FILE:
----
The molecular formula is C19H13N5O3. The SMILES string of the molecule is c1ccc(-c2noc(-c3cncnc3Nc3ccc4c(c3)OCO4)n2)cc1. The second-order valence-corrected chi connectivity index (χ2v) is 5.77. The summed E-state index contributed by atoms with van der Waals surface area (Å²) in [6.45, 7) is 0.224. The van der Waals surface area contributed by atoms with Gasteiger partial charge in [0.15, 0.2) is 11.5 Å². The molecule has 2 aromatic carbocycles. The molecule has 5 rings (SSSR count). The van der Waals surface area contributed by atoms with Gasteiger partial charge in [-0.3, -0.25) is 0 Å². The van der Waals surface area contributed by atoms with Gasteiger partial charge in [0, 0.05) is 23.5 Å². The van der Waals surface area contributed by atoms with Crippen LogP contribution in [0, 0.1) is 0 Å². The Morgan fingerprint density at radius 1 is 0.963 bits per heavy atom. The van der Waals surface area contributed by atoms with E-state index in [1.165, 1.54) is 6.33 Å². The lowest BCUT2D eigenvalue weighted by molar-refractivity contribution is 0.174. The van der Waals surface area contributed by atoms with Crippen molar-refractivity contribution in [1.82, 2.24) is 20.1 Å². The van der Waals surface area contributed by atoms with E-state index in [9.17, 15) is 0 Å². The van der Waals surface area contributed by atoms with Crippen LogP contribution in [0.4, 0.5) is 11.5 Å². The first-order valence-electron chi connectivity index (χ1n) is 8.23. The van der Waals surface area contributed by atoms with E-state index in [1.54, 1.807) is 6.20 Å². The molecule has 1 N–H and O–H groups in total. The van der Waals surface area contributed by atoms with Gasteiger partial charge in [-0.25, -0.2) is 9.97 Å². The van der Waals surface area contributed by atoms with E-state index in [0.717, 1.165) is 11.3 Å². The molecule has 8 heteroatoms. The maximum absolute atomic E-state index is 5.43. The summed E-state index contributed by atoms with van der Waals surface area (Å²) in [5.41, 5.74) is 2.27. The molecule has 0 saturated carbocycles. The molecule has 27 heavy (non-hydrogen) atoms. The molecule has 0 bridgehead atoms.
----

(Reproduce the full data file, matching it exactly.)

The molecular formula is C19H13N5O3. The SMILES string of the molecule is c1ccc(-c2noc(-c3cncnc3Nc3ccc4c(c3)OCO4)n2)cc1. The second-order valence-corrected chi connectivity index (χ2v) is 5.77. The summed E-state index contributed by atoms with van der Waals surface area (Å²) in [6.45, 7) is 0.224. The van der Waals surface area contributed by atoms with Gasteiger partial charge in [0.15, 0.2) is 11.5 Å². The molecule has 2 aromatic carbocycles. The molecule has 5 rings (SSSR count). The van der Waals surface area contributed by atoms with Gasteiger partial charge in [-0.3, -0.25) is 0 Å². The van der Waals surface area contributed by atoms with Gasteiger partial charge in [0, 0.05) is 23.5 Å². The van der Waals surface area contributed by atoms with Crippen LogP contribution in [0, 0.1) is 0 Å². The Morgan fingerprint density at radius 1 is 0.963 bits per heavy atom. The van der Waals surface area contributed by atoms with E-state index in [1.165, 1.54) is 6.33 Å². The lowest BCUT2D eigenvalue weighted by molar-refractivity contribution is 0.174. The van der Waals surface area contributed by atoms with Crippen molar-refractivity contribution in [1.82, 2.24) is 20.1 Å². The van der Waals surface area contributed by atoms with E-state index in [9.17, 15) is 0 Å². The van der Waals surface area contributed by atoms with Crippen LogP contribution in [0.4, 0.5) is 11.5 Å². The first-order valence-electron chi connectivity index (χ1n) is 8.23. The van der Waals surface area contributed by atoms with E-state index in [1.54, 1.807) is 6.20 Å². The molecule has 1 N–H and O–H groups in total. The van der Waals surface area contributed by atoms with Gasteiger partial charge in [-0.25, -0.2) is 9.97 Å². The van der Waals surface area contributed by atoms with E-state index in [0.717, 1.165) is 11.3 Å². The molecule has 8 heteroatoms. The maximum absolute atomic E-state index is 5.43. The summed E-state index contributed by atoms with van der Waals surface area (Å²) in [5.41, 5.74) is 2.27. The molecule has 0 saturated carbocycles. The molecule has 27 heavy (non-hydrogen) atoms. The molecule has 0 bridgehead atoms.